Justice Department requires divestiture in order for communications and power industries to proceed with acquisition of General Dynamics satcom technologies

Justice Department requires divestiture in order for communications and power industries to proceed with acquisition of General Dynamics satcom technologies

The Department of Justice announced today that it is requiring Odyssey Investment Partners Fund V, LP (Odyssey), its portfolio company Communications and Power Industries LLC (CPI), and General Dynamics Corporation (General Dynamics) to divest CPI’s wholly-owned subsidiary, CPI ASC Signal Division Inc.  (ASC Signal), in order for CPI to proceed with its proposed acquisition of General Dynamics SATCOM Technologies, Inc. (GD SATCOM), a subsidiary of General Dynamics.  Without the divestiture, the proposed acquisition would substantially lessen competition for the sale of large geostationary satellite antennas in the United States.  

 

The Justice Department’s Antitrust Division filed a civil antitrust lawsuit today in the U.S. District Court for the District of Columbia to block the proposed merger.  At the same time, the department filed a proposed settlement that, if approved by the court, would resolve the competitive harm alleged in the lawsuit.

 

“The merger, as originally structured, would have eliminated competition for large geostationary satellite antennas, an essential component of government, military, and commercial satellite communication networks,” said Assistant Attorney General Makan Delrahim of the Justice Department’s Antitrust Division.  “Today’s settlement will ensure that the Department of Defense and other purchasers of large geostationary satellite antennas continue to benefit from vigorous competition in the design, manufacture, and sale of these products.”

 

According to the Justice Department’s complaint, CPI and GD SATCOM are two of only a few firms that design, manufacture, and sell large geostationary satellite antennas.  These antennas are critical components in satellite networks that enable secure communications links in remote areas that lack access to the main telecommunications grid.  The department’s complaint alleges that competition between CPI and GD SATCOM has resulted in higher quality, lower prices, and shorter delivery times, and has fostered innovation, resulting in large geostationary satellite antennas that are more robust and operate at higher bandwidths.  According to the complaint, the combination of CPI and GD SATCOM would leave customers, including the Department of Defense, without a competitive alternative for this critical component of communications networks and likely result in higher prices, less favorable contact terms, and reduced research and development efforts.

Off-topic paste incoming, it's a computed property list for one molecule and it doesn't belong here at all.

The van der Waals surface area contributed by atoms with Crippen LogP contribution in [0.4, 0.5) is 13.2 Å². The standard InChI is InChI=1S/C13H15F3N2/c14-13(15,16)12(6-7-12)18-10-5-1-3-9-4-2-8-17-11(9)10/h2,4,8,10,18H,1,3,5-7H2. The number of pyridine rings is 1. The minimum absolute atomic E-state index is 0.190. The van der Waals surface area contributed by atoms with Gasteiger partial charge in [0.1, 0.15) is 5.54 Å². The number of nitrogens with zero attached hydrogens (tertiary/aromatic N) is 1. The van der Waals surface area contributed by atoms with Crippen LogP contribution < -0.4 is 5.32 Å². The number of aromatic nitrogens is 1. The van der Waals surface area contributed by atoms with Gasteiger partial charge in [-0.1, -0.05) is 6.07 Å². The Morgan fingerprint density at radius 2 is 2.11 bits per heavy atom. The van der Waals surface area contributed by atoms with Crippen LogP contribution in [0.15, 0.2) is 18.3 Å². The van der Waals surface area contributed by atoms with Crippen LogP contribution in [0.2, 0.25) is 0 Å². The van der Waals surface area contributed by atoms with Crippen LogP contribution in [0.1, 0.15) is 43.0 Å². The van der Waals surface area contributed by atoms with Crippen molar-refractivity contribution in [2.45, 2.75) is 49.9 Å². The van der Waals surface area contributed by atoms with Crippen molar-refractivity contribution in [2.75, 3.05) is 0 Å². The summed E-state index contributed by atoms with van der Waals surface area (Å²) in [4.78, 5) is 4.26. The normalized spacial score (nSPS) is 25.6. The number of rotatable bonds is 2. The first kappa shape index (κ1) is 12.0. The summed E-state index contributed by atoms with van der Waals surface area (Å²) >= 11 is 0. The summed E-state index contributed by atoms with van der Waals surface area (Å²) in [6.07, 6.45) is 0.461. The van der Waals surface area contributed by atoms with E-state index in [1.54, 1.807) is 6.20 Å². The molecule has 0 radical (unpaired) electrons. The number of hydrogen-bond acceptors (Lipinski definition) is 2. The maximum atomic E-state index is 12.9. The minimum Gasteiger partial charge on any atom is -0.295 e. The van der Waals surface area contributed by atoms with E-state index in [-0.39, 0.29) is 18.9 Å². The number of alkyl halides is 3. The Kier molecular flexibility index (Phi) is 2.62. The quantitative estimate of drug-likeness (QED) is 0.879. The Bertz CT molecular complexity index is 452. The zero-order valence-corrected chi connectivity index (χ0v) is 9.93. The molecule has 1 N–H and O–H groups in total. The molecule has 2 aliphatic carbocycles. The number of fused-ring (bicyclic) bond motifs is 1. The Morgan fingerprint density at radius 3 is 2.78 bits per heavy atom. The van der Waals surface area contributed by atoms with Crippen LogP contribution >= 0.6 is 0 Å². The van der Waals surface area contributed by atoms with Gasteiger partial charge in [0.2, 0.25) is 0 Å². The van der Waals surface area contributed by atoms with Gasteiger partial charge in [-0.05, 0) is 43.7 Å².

Under the terms of the proposed settlement, Odyssey, CPI and General Dynamics must divest the entirety of CPI’s ASC Signal subsidiary, including its facilities in Texas and Ontario, Canada, as well as other assets related to large geostationary satellite antennas.

 

Odyssey, a private equity fund managed by Odyssey Investment Partners, is a limited partnership organized in Delaware with its headquarters in New York, New York.  Odyssey Investment Partners has raised over $5 billion since its inception.

 

CPI, a portfolio company of Odyssey, is a Delaware corporation headquartered in Palo Alto, California.  CPI had sales of approximately $500 million in 2019.

 

General Dynamics is a Delaware corporation headquartered in Reston, Virginia.  Its subsidiary GD SATCOM earned between $200 million and $300 million in revenues in 2019.

 

As required by the Tunney Act, the proposed settlement, along with a competitive impact statement, will be published in the Federal Register.  Any person may submit written comments concerning the proposed settlement during a 60-day comment period to Katrina Rouse, Chief, Defense, Industrials, and Aerospace Section, Antitrust Division, U.S. Department of Justice, 450 Fifth Street, N.W., Suite 8700, Washington, D.C. 20530.  At the conclusion of the 60-day comment period, the U.S. District Court for the District of Columbia may enter the final judgment upon finding it is in the public interest.

 

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